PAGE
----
by Cordelia Strube

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Product Details

ISBN-13: 9781770562530
Publisher: Coach House Books
Publication date: 10/01/2009
Sold by: Barnes & Noble
Format: NOOK Book
Pages: 250
File size: 625 KB

About the Author

Cordelia Strube has won the CBC Literary Competition for her play Mortal and the Toronto Arts Foundation Protégé Award and she has been shortlisted for the Prix Italia and the Governor General’s Award. Her previous novels include Milton’s Elements, Dr. Kalbfleisch and the Chicken Restaurant, Planet Reese and Lemon, which was longlisted for the 2010 Scotiabank Giller Prize and shortlisted for the 2010 Trillium Award.

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Lemon 5 out of 5 based on 0 ratings. 1 reviews.
Cait86 on LibraryThing 23 days ago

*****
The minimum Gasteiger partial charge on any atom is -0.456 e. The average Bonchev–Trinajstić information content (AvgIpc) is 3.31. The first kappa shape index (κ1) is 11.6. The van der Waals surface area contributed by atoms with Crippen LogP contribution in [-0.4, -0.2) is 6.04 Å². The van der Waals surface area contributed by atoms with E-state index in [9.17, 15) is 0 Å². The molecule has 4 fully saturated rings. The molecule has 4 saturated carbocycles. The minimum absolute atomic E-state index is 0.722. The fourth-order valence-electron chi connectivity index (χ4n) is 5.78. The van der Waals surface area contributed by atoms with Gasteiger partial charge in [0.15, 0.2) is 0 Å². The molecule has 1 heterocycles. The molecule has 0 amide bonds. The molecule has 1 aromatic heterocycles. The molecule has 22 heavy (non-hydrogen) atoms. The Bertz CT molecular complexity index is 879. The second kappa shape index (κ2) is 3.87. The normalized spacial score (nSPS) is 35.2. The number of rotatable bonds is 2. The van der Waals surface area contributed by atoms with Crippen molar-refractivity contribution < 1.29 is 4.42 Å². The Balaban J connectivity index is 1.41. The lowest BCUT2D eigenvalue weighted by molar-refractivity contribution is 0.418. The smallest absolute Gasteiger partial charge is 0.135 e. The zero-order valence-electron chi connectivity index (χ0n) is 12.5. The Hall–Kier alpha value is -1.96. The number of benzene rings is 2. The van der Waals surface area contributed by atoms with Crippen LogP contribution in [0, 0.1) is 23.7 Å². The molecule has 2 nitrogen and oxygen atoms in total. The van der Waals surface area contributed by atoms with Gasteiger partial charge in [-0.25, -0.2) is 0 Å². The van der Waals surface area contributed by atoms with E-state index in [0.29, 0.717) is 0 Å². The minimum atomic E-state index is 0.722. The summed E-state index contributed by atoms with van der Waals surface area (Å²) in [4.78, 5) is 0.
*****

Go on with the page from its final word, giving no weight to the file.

Lemon is not your average teenager - she hates parties and other social functions, spends her time volunteering in the children's cancer ward of the hospital, reads constantly, and criticizes everyone and everything. Pegged by publishers as a modern Catcher in the Rye for girls, Lemon is hilarious, heart-breaking, crude, and hands down one of the best books I have read this year.Lemon was Longlisted for the Giller Prize this year, and while I severly dislike Catcher in the Rye, the first few pages of Strube's novel convinced me that it was a must-read. Lemon's voice flies off the page like daggers poking holes in the false nature of the people around her. She is disgusted by her teachers, her parents, her firends, her enemies. The only person she likes is a six-year-old named Kadylak who is dying from cancer.Lemon's attitude makes sense - she was adopted as a baby by a couple who later divorced, moved in with her adoptive dad and his new wife, watched that marriage fall apart, and is now, at sixteen, being contacted by her birth mother. Lemon's best friend, Rossi, wants desperately to be popular, and so she has sex with every boy who looks at her - something Lemon cannot understand ever wanting to do. Add to that an awful part-time job scooping ice cream, and Lemon has a lot to complain about.Of course, drama ensues, and some seriously traumatic events occur. Through it all Lemon maintains her wit and sarcasm, even when seeing things no teenager should experience. Along with this wit comes quite a bit of swearing and other offensive language, so if you are sensitive to that, Lemon would not be for you. For me, Lemon was a wonderful book - unique in narration, laugh-out-loud funny, and touching.